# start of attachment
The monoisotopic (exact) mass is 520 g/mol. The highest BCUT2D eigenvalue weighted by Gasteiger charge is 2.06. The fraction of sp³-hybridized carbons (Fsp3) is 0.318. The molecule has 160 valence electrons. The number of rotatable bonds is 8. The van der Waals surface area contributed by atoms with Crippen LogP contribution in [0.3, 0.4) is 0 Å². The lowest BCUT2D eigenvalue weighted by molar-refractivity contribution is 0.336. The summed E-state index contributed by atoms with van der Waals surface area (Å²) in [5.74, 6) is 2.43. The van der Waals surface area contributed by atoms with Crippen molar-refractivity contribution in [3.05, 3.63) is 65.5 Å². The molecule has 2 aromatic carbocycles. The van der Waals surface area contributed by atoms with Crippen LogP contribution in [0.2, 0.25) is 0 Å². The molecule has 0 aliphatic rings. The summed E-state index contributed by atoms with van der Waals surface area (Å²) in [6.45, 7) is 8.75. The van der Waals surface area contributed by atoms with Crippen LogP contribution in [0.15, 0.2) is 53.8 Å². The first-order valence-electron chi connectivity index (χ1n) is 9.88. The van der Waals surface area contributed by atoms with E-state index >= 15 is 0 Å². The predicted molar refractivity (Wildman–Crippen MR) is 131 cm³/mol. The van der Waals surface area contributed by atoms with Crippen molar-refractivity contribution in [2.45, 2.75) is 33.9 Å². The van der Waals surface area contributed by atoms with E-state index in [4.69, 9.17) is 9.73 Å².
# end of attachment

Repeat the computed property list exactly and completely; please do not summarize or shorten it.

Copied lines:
The monoisotopic (exact) mass is 520 g/mol. The highest BCUT2D eigenvalue weighted by Gasteiger charge is 2.06. The fraction of sp³-hybridized carbons (Fsp3) is 0.318. The molecule has 160 valence electrons. The number of rotatable bonds is 8. The van der Waals surface area contributed by atoms with Crippen LogP contribution in [0.3, 0.4) is 0 Å². The lowest BCUT2D eigenvalue weighted by molar-refractivity contribution is 0.336. The summed E-state index contributed by atoms with van der Waals surface area (Å²) in [5.74, 6) is 2.43. The van der Waals surface area contributed by atoms with Crippen molar-refractivity contribution in [3.05, 3.63) is 65.5 Å². The molecule has 2 aromatic carbocycles. The van der Waals surface area contributed by atoms with Crippen LogP contribution in [0.2, 0.25) is 0 Å². The molecule has 0 aliphatic rings. The summed E-state index contributed by atoms with van der Waals surface area (Å²) in [6.45, 7) is 8.75. The van der Waals surface area contributed by atoms with Crippen LogP contribution in [0.15, 0.2) is 53.8 Å². The first-order valence-electron chi connectivity index (χ1n) is 9.88. The van der Waals surface area contributed by atoms with E-state index >= 15 is 0 Å². The predicted molar refractivity (Wildman–Crippen MR) is 131 cm³/mol. The van der Waals surface area contributed by atoms with Crippen molar-refractivity contribution in [2.45, 2.75) is 33.9 Å². The van der Waals surface area contributed by atoms with E-state index in [4.69, 9.17) is 9.73 Å².